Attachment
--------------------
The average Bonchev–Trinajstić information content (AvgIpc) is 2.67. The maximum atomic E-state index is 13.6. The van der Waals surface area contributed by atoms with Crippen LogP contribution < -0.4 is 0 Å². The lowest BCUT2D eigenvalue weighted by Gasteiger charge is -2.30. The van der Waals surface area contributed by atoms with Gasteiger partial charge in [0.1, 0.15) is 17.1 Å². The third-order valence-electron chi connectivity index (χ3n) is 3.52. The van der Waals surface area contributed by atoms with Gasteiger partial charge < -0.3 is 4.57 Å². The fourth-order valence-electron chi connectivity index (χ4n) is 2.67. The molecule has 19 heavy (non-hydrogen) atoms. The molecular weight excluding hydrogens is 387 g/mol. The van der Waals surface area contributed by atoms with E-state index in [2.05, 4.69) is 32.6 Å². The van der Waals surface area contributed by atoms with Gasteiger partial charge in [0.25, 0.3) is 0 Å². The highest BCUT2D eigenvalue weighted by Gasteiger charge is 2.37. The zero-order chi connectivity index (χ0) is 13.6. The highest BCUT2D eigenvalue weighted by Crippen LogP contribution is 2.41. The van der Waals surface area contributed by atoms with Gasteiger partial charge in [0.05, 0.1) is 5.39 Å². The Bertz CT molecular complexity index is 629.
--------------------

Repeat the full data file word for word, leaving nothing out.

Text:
The average Bonchev–Trinajstić information content (AvgIpc) is 2.67. The maximum atomic E-state index is 13.6. The van der Waals surface area contributed by atoms with Crippen LogP contribution < -0.4 is 0 Å². The lowest BCUT2D eigenvalue weighted by Gasteiger charge is -2.30. The van der Waals surface area contributed by atoms with Gasteiger partial charge in [0.1, 0.15) is 17.1 Å². The third-order valence-electron chi connectivity index (χ3n) is 3.52. The van der Waals surface area contributed by atoms with Gasteiger partial charge < -0.3 is 4.57 Å². The fourth-order valence-electron chi connectivity index (χ4n) is 2.67. The molecule has 19 heavy (non-hydrogen) atoms. The molecular weight excluding hydrogens is 387 g/mol. The van der Waals surface area contributed by atoms with E-state index in [2.05, 4.69) is 32.6 Å². The van der Waals surface area contributed by atoms with Gasteiger partial charge in [0.25, 0.3) is 0 Å². The highest BCUT2D eigenvalue weighted by Gasteiger charge is 2.37. The zero-order chi connectivity index (χ0) is 13.6. The highest BCUT2D eigenvalue weighted by Crippen LogP contribution is 2.41. The van der Waals surface area contributed by atoms with Gasteiger partial charge in [0.05, 0.1) is 5.39 Å². The Bertz CT molecular complexity index is 629.